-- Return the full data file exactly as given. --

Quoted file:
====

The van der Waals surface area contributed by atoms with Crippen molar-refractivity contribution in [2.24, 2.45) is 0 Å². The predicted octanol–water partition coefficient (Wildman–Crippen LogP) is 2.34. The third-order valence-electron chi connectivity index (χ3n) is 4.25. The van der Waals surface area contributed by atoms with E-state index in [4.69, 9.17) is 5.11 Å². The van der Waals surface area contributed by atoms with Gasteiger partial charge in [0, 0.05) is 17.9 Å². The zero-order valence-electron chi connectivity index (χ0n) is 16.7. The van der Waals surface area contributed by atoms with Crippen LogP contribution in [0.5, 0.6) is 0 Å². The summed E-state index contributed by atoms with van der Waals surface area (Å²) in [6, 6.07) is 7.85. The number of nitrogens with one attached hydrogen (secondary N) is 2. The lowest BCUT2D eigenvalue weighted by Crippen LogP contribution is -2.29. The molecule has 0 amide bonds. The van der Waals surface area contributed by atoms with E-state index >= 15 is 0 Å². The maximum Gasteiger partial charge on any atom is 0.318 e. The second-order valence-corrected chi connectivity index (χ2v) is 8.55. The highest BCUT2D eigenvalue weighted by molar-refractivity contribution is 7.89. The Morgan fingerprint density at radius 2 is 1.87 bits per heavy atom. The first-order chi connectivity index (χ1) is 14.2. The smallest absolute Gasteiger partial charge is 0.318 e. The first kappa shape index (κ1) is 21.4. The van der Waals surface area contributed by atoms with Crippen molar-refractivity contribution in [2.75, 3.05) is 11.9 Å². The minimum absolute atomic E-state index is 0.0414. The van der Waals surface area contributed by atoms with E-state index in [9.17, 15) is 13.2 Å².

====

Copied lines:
The van der Waals surface area contributed by atoms with Crippen molar-refractivity contribution in [2.24, 2.45) is 0 Å². The predicted octanol–water partition coefficient (Wildman–Crippen LogP) is 2.34. The third-order valence-electron chi connectivity index (χ3n) is 4.25. The van der Waals surface area contributed by atoms with E-state index in [4.69, 9.17) is 5.11 Å². The van der Waals surface area contributed by atoms with Gasteiger partial charge in [0, 0.05) is 17.9 Å². The zero-order valence-electron chi connectivity index (χ0n) is 16.7. The van der Waals surface area contributed by atoms with Crippen LogP contribution in [0.5, 0.6) is 0 Å². The summed E-state index contributed by atoms with van der Waals surface area (Å²) in [6, 6.07) is 7.85. The number of nitrogens with one attached hydrogen (secondary N) is 2. The lowest BCUT2D eigenvalue weighted by Crippen LogP contribution is -2.29. The molecule has 0 amide bonds. The van der Waals surface area contributed by atoms with E-state index >= 15 is 0 Å². The maximum Gasteiger partial charge on any atom is 0.318 e. The second-order valence-corrected chi connectivity index (χ2v) is 8.55. The highest BCUT2D eigenvalue weighted by molar-refractivity contribution is 7.89. The Morgan fingerprint density at radius 2 is 1.87 bits per heavy atom. The first-order chi connectivity index (χ1) is 14.2. The smallest absolute Gasteiger partial charge is 0.318 e. The first kappa shape index (κ1) is 21.4. The van der Waals surface area contributed by atoms with Crippen molar-refractivity contribution in [2.75, 3.05) is 11.9 Å². The minimum absolute atomic E-state index is 0.0414. The van der Waals surface area contributed by atoms with E-state index in [9.17, 15) is 13.2 Å².